Research shows that children’s discussion skills and vocabulary knowledge are incredibly important factors of reading development: the ‘thinking and talking’ in a discussion is where the learning happens. Oral language discussions develop vocabulary, critical thinking skills, and students’ reading comprehension. Learn more about the importance of oral language discussions below.
Oral vocabulary is key to reading comprehension
Reading was traditionally seen as made up of decoding new words and making meaning, but more recent research has shown that vocabulary knowledge is crucial to comprehension. As experienced readers start to meet more complex words in their reading, their vocabulary knowledge becomes even more critical. Interesting words are discovered, discussed, modeled, and explained during discussions. An increased vocabulary also supports better spelling and helps learners to decode larger, unknown words.
Recent research has modified the model of decoding + comprehension = good reading to include vocabulary knowledge. The argument now is that vocabulary knowledge is vital for decoding, spelling, and comprehension (Tunmer & Chapman, 2011, cited in Dymock & Nicholson, 2012).
Vocabulary knowledge has been shown to have an impact both in decoding words and in developing text comprehension skills (Cain & Oakhill, 2007 cited in Hjetland et al, 2017). Recent research also has shown that students who have a wide oral vocabulary have more chance of making meaning from complex text (Gillon, 2017).
Discussion is the place children learn
Children learn when presented with a challenge that they cannot do on their own. Vygotsky (1978) calls this the zone of proximal learning. In reading, it is an instructional text. The teacher then challenges and supports students’ thinking and learning through what Vygotsky calls ‘cooperative or collaborative dialogue’. This questioning, thinking, listening, and talking is where the links are made to prior knowledge and where the learning happens. Children are guided to discover and make new understandings and knowledge. In reading lessons, the guided discussion is this learning place and results in new vocabulary, extended thinking, and a deeper understanding of the text.
Classroom discourse is ‘an elaborated language exchange which includes needed technical and complex words’… ‘High rates of extended discussion and discourse’ are associated with comprehension gains. There is evidence that oral language experiences are ‘high-value instructional activities’ for reading development (McNaughton, 2020, p.21).
Critical discussion develops comprehension
Once students can decode, more emphasis needs to be placed on the discussion of the text. There is strong evidence that focussed critical-thinking discussion about rich text results in improved comprehension. Teacher-led discussion of a complex text is one of the best places to expose students to interesting, technological, and specific words in a meaningful context (content-area literacy). The teacher can explain, model, and discuss the definition within the text, drawing out the author’s meaning. Research finds that collaborative discussion focussed on vocabulary and meaning is a high-value instructional activity. Collaborative discussion drives accelerated progress in reading for all students, especially Māori and Pasifika students.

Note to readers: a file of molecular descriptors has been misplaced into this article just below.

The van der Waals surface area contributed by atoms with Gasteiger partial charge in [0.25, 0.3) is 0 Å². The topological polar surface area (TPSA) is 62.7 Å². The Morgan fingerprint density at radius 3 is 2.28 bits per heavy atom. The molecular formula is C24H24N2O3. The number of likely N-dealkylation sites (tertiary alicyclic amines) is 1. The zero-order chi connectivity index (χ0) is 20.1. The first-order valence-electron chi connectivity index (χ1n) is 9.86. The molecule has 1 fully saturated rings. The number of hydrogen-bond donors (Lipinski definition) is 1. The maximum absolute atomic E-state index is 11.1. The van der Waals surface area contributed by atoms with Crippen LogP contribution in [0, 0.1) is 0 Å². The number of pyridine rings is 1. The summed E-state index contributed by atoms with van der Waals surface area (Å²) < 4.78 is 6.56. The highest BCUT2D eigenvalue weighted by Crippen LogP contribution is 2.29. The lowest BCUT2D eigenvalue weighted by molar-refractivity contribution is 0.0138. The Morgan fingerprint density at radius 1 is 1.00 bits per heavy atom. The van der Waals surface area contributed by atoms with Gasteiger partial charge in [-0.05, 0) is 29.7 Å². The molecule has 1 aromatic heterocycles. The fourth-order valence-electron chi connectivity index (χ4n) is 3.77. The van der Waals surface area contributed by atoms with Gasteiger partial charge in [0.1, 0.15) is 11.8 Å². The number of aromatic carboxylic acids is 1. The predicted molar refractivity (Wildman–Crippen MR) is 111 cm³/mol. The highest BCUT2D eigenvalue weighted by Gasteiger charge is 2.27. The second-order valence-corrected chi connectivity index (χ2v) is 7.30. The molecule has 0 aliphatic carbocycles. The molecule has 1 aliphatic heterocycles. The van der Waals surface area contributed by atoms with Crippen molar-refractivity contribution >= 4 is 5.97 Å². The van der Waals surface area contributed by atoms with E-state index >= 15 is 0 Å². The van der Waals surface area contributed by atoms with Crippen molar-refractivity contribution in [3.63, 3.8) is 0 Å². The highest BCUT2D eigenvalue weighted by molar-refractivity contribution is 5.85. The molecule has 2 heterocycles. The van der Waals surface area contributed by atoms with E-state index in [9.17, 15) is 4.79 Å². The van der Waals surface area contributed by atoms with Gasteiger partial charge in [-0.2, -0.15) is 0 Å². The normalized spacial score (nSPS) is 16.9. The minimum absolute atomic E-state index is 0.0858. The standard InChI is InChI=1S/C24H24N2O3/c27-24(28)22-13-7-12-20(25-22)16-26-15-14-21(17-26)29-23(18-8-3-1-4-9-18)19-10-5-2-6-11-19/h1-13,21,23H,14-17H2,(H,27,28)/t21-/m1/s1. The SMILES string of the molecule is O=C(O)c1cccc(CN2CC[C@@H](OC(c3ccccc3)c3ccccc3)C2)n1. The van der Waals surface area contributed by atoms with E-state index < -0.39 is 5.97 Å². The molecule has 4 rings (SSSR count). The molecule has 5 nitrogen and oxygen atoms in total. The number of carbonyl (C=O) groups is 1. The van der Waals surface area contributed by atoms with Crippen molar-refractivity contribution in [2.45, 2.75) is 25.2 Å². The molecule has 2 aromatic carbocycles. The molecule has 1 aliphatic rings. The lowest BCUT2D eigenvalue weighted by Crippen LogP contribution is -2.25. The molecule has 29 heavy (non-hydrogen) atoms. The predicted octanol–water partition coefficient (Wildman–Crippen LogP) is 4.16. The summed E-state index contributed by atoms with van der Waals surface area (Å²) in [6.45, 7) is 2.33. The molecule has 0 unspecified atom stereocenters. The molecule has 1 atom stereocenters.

A meta-analysis of research showed that for comprehension progress, the importance of decoding decreases with age, and the importance of discussion skills increases (García and Cain, 2014, cited in Hjetland et al, 2017). Studies have demonstrated that higher‐order oral language skills and inference skills explain variance in reading comprehension (Oakhill & Cain, 2012, cited in Hjetland et al, 2017). Shifting the pedagogy from decoding words to a complex discussion focussed on understanding has been shown to accelerate reading comprehension progress (McNaughton, S. & Lai, M. (2012).
Resources that feature discussion questions
Many of our product ranges feature discussion questions to develop vocabulary, critical thinking skills, and students reading comprehension.
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A thrilling list of references for your reading pleasure.
Dymock, S. & Nicholson, T. 2012. Teaching Reading Comprehension. The What, The How, The Why, Wellington: NZCER Press
García J. & Cain, K. 2014. Decoding and Reading Comprehension: A Meta-Analysis to Identify Which Reader and Assessment Characteristics Influence the Strength of the Relationship in English: Review of Educational Research Volume 84 Issue 1, March 2014 : New York: Sage Journals.
Gillon G. T. (2017) Phonological Awareness: From Research to Practice.(2nd ed.). Guilford Publications. University of Canterbury Book Shop: Christchurch
Hjetland, H.N., Brinchmann, E.I., Scherer, R. and Melby‐Lervåg, M. (2017), Preschool predictors of later reading comprehension ability: a systematic review. Campbell Systematic Reviews, 13: 1-155. Wiley 2019: Oslo
Jesson, R., McNaughton, S., Rosedale, N., Zhu, T. & Cockle, V. (2018). A mixed-methods study to identify effective practices in the teaching of writing in a digital learning environment in low income schools. Computers and Education, 119 (April), 14-30.
Kim, M.Y., & Wilkinson, I. A. (2019). What is dialogic teaching? Constructing, deconstructing, and reconstructing a pedagogy of classroom talk. Learning, Culture and Social Interaction, 21, 70-86.
McLeod, S. A. (2019). What Is the zone of proximal development? Simply psychology. https://www.simplypsychology.org/Zone-of-Proximal-Development.html
McNaughton, S. & Lai, M. (2012). Testing the effectiveness of an intervention model based on data use: a replication series across clusters of schools. School Effectiveness and School Improvement. 23(2), 203-228.